My Visit to Facebook: More Than Just a Tech Company in Silicon Valley
There is no doubt about it, Facebook is a cool company. Like many Silicon Valley companies it has all the talked-about perks of a technology company, but from the moment I arrived on its sprawling campus I sensed this place was special: In addition to the lack of dress code, free food, bikes to move around the campus available everywhere, and an arcade to blow off steam. But at the heart of Facebook’s campus, and throughout its campus are the constant reminders of Facebook’s efforts to communicate, connect and be something that another Silicon Valley does so well, be different. The walls around the campus showcase original art due to an artist in residency program surrounding its open workspace. There are silver mylar balloon numbers floating above some of the desks. Why? Look up Facebook profiles and learn they represent workplace anniversaries.
My tour was a part of my Public Relations Boutiques International (PRBI) annual conference. Two of the 38 member firms from around the world work for Facebook and gave us VIP access to the campus and the staff, who shared first-hand knowledge of how the company is continuing to change our lives and our businesses.
During my three-hour tour, I quickly recognized Facebook is special, and more than just the stats, which are impressive:
- 65 billion active users
- 5 billion mobile monthly active users
- 50 million small business pages
- 50 minutes: Average time an individual spends on Facebook
Facebook is one of the most influential companies in the world, and from what I observed, its workplace reflects a dynamic culture bent on not just influencing the world, but changing it. I’ve been to plenty of companies and offices, and rarely have I left one as such an evangelist. I know my on-line followers thanked me for allowing them to live vicariously through my on-line posts. And that’s the core of Facebook’s mission.
Every great PR pitch is about telling a story that captivates an audience. And Facebook’s story is continuing to evolve. Individuals and businesses owners, now more than ever have the freedom and resources to tell their own stories. Facebook is investing in a significant amount of human capital developing new tools to help you broadcast your experience and expertise to your target audiences or showcase your products and services to your customers.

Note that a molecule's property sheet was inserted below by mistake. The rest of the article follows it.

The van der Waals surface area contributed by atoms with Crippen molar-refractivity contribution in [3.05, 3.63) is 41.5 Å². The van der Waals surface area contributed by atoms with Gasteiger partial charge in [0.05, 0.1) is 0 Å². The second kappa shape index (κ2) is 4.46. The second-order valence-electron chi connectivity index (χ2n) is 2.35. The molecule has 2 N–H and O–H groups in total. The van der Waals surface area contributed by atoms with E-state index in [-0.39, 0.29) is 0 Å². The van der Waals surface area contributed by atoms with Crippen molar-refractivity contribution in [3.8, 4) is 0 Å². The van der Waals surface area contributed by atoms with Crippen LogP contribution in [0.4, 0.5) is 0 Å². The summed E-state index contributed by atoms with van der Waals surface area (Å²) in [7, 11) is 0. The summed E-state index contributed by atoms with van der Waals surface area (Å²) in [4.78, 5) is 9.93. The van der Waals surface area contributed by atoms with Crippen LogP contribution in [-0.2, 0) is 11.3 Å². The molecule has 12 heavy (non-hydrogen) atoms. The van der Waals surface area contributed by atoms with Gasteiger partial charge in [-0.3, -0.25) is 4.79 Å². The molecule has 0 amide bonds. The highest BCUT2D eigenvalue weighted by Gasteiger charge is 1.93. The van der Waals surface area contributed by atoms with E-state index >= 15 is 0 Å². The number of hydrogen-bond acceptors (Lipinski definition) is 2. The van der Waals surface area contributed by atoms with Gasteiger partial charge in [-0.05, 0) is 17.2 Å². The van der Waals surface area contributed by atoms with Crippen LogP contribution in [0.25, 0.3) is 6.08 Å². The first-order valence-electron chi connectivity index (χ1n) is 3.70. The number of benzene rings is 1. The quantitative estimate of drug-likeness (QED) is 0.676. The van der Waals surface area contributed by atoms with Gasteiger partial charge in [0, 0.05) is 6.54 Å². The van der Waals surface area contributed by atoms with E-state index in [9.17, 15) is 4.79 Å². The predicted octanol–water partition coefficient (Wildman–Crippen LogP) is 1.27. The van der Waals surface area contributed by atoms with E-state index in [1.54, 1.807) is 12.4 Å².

Facebook currently employs 7,000 people in its Menlo Park office, 13,000 worldwide to develop technology like Facebook Live, allowing users to be a broadcaster from anywhere at anytime without having to go to journalism school. And, they make the process really easy. Companies are using video for storytelling and Facebook wants to make video capabilities more accessible to anyone who wants to share their experiences. It ties within what they call one of the five brand pillars: creating innovative technology that connects the world. Unless you work there, they won’t disclose the other four.
The Facebook Live team says there are 48 million daily Facebook Live viewers. And individuals will hang out three times longer than if your plain text posts. It’s so committed to being the first place to break news, it has a team dedicated to counseling influencers like politicians and celebrities who use Facebook Live. For example, Hillary Clinton used the platform to launch her presidential campaign.
All internal teams at Facebook use Facebook Messenger to stay connected during the day like most of us use email; and they believe other companies will do the same. This is why they have launched Facebookatwork, currently being used by a select group of companies. We were told it should be made available to everyone soon.
Facebook is a tech business at its core and the people who work there don’t shy away from their goal of making money. Facebook ads are expanding the reach of experts; consumer-facing companies connect with specific audiences highly likely to buy their products. Developing Artificial Intelligence is how Facebook “knows” what you might be interested. AI sifts through all of the data and content online and delivers relevant information to you based on your online activity, in case you ever wondered how specific content is always in your news feed: AI.
Virtual reality is becoming a reality, which is why the company purchased Oculus Rift for $2 billion in cash and stock in 2014. Facebook’s mission to create unique experiences is another reason why it purchased Instagram for $1 billion in 2012. Treated like a separate company, I found some of its employees spend more time there than Twitter.
Traditional media has its place as people are still monitoring breaking news and what is happening in their world. But more people get that news on social sites like Facebook. It is proving why the traditional media landscape has changed and will continue to evolve. As social sharing technologies continue to be introduced, it will change the way we tell our stories and the way I will continue to promote them.